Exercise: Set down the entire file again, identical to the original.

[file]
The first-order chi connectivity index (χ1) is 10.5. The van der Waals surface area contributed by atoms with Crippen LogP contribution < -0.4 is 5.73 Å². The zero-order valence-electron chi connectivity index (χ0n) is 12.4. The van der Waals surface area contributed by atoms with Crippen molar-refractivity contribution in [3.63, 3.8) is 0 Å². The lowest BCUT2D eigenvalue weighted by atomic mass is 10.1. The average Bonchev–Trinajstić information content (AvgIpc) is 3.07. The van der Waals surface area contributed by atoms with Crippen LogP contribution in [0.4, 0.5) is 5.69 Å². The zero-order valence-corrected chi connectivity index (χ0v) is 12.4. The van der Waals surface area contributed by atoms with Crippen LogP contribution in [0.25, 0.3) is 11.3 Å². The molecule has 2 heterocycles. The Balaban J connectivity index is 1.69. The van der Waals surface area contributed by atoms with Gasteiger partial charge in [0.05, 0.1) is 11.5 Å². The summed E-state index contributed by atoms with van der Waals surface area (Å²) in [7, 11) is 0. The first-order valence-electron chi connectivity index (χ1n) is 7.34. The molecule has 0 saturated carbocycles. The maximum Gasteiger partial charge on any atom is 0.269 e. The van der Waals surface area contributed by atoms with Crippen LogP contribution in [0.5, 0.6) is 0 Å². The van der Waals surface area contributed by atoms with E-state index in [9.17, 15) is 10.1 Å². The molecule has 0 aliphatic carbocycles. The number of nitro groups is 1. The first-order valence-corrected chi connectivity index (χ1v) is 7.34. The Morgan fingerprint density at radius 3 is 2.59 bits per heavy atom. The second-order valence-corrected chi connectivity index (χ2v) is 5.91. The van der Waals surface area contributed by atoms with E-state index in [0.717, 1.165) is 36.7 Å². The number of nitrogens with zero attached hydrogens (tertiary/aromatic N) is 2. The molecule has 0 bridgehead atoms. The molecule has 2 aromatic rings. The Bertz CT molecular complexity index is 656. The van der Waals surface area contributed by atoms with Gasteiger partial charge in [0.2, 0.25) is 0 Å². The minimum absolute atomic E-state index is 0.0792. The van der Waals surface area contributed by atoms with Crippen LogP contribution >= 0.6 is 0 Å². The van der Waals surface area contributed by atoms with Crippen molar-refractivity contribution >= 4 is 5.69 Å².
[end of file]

The first-order chi connectivity index (χ1) is 10.5. The van der Waals surface area contributed by atoms with Crippen LogP contribution < -0.4 is 5.73 Å². The zero-order valence-electron chi connectivity index (χ0n) is 12.4. The van der Waals surface area contributed by atoms with Crippen molar-refractivity contribution in [3.63, 3.8) is 0 Å². The lowest BCUT2D eigenvalue weighted by atomic mass is 10.1. The average Bonchev–Trinajstić information content (AvgIpc) is 3.07. The van der Waals surface area contributed by atoms with Crippen LogP contribution in [0.4, 0.5) is 5.69 Å². The zero-order valence-corrected chi connectivity index (χ0v) is 12.4. The van der Waals surface area contributed by atoms with Crippen LogP contribution in [0.25, 0.3) is 11.3 Å². The molecule has 2 heterocycles. The Balaban J connectivity index is 1.69. The van der Waals surface area contributed by atoms with Gasteiger partial charge in [0.05, 0.1) is 11.5 Å². The summed E-state index contributed by atoms with van der Waals surface area (Å²) in [7, 11) is 0. The first-order valence-electron chi connectivity index (χ1n) is 7.34. The molecule has 0 saturated carbocycles. The maximum Gasteiger partial charge on any atom is 0.269 e. The van der Waals surface area contributed by atoms with Crippen LogP contribution in [0.5, 0.6) is 0 Å². The van der Waals surface area contributed by atoms with E-state index in [9.17, 15) is 10.1 Å². The molecule has 0 aliphatic carbocycles. The number of nitro groups is 1. The first-order valence-corrected chi connectivity index (χ1v) is 7.34. The Morgan fingerprint density at radius 3 is 2.59 bits per heavy atom. The second-order valence-corrected chi connectivity index (χ2v) is 5.91. The van der Waals surface area contributed by atoms with E-state index in [0.717, 1.165) is 36.7 Å². The number of nitrogens with zero attached hydrogens (tertiary/aromatic N) is 2. The molecule has 0 bridgehead atoms. The molecule has 2 aromatic rings. The Bertz CT molecular complexity index is 656. The van der Waals surface area contributed by atoms with Gasteiger partial charge in [0.2, 0.25) is 0 Å². The minimum absolute atomic E-state index is 0.0792. The van der Waals surface area contributed by atoms with Crippen LogP contribution >= 0.6 is 0 Å². The van der Waals surface area contributed by atoms with Crippen molar-refractivity contribution >= 4 is 5.69 Å².